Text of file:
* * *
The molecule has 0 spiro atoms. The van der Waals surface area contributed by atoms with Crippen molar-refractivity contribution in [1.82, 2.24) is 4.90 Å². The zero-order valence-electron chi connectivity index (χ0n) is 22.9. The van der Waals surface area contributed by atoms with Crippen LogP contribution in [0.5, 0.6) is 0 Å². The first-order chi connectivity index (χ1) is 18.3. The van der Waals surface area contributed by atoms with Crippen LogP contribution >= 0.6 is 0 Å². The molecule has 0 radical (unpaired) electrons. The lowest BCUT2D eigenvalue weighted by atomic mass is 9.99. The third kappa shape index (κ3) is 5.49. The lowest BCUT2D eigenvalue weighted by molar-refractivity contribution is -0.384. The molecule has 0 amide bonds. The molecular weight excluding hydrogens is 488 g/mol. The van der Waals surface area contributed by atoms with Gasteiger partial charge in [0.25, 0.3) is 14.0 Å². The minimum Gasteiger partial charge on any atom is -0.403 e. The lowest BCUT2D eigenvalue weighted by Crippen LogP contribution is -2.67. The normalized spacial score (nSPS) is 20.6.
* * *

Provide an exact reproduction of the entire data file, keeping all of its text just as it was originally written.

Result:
The molecule has 0 spiro atoms. The van der Waals surface area contributed by atoms with Crippen molar-refractivity contribution in [1.82, 2.24) is 4.90 Å². The zero-order valence-electron chi connectivity index (χ0n) is 22.9. The van der Waals surface area contributed by atoms with Crippen LogP contribution in [0.5, 0.6) is 0 Å². The first-order chi connectivity index (χ1) is 18.3. The van der Waals surface area contributed by atoms with Crippen LogP contribution >= 0.6 is 0 Å². The molecule has 0 radical (unpaired) electrons. The lowest BCUT2D eigenvalue weighted by atomic mass is 9.99. The third kappa shape index (κ3) is 5.49. The lowest BCUT2D eigenvalue weighted by molar-refractivity contribution is -0.384. The molecule has 0 amide bonds. The molecular weight excluding hydrogens is 488 g/mol. The van der Waals surface area contributed by atoms with Gasteiger partial charge in [0.25, 0.3) is 14.0 Å². The minimum Gasteiger partial charge on any atom is -0.403 e. The lowest BCUT2D eigenvalue weighted by Crippen LogP contribution is -2.67. The normalized spacial score (nSPS) is 20.6.